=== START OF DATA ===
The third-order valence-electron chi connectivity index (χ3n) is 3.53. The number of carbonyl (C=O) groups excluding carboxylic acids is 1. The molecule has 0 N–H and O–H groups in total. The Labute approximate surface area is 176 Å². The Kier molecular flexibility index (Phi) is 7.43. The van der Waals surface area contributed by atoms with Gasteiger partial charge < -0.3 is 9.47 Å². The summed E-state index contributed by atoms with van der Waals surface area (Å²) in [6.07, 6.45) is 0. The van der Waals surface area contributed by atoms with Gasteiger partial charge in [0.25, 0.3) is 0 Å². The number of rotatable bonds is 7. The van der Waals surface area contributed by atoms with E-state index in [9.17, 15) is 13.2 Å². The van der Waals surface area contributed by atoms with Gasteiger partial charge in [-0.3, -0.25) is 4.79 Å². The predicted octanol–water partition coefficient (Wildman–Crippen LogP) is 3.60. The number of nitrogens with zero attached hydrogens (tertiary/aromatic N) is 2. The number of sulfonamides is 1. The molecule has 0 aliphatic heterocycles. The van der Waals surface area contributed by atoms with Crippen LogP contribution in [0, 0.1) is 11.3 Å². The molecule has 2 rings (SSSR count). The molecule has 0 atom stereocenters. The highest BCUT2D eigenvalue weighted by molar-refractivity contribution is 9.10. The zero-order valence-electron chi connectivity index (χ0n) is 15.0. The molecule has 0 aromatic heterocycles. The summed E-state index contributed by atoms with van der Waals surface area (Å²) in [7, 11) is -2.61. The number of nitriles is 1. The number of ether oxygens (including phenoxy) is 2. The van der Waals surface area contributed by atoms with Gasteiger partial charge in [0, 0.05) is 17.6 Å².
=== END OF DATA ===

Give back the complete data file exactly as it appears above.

The third-order valence-electron chi connectivity index (χ3n) is 3.53. The number of carbonyl (C=O) groups excluding carboxylic acids is 1. The molecule has 0 N–H and O–H groups in total. The Labute approximate surface area is 176 Å². The Kier molecular flexibility index (Phi) is 7.43. The van der Waals surface area contributed by atoms with Gasteiger partial charge < -0.3 is 9.47 Å². The summed E-state index contributed by atoms with van der Waals surface area (Å²) in [6.07, 6.45) is 0. The van der Waals surface area contributed by atoms with Gasteiger partial charge in [0.25, 0.3) is 0 Å². The number of rotatable bonds is 7. The van der Waals surface area contributed by atoms with E-state index in [9.17, 15) is 13.2 Å². The van der Waals surface area contributed by atoms with Gasteiger partial charge in [-0.3, -0.25) is 4.79 Å². The predicted octanol–water partition coefficient (Wildman–Crippen LogP) is 3.60. The number of nitrogens with zero attached hydrogens (tertiary/aromatic N) is 2. The number of sulfonamides is 1. The molecule has 0 aliphatic heterocycles. The van der Waals surface area contributed by atoms with Crippen LogP contribution in [0, 0.1) is 11.3 Å². The molecule has 2 rings (SSSR count). The molecule has 0 atom stereocenters. The highest BCUT2D eigenvalue weighted by molar-refractivity contribution is 9.10. The zero-order valence-electron chi connectivity index (χ0n) is 15.0. The molecule has 0 aromatic heterocycles. The summed E-state index contributed by atoms with van der Waals surface area (Å²) in [7, 11) is -2.61. The number of nitriles is 1. The number of ether oxygens (including phenoxy) is 2. The van der Waals surface area contributed by atoms with Gasteiger partial charge in [0, 0.05) is 17.6 Å².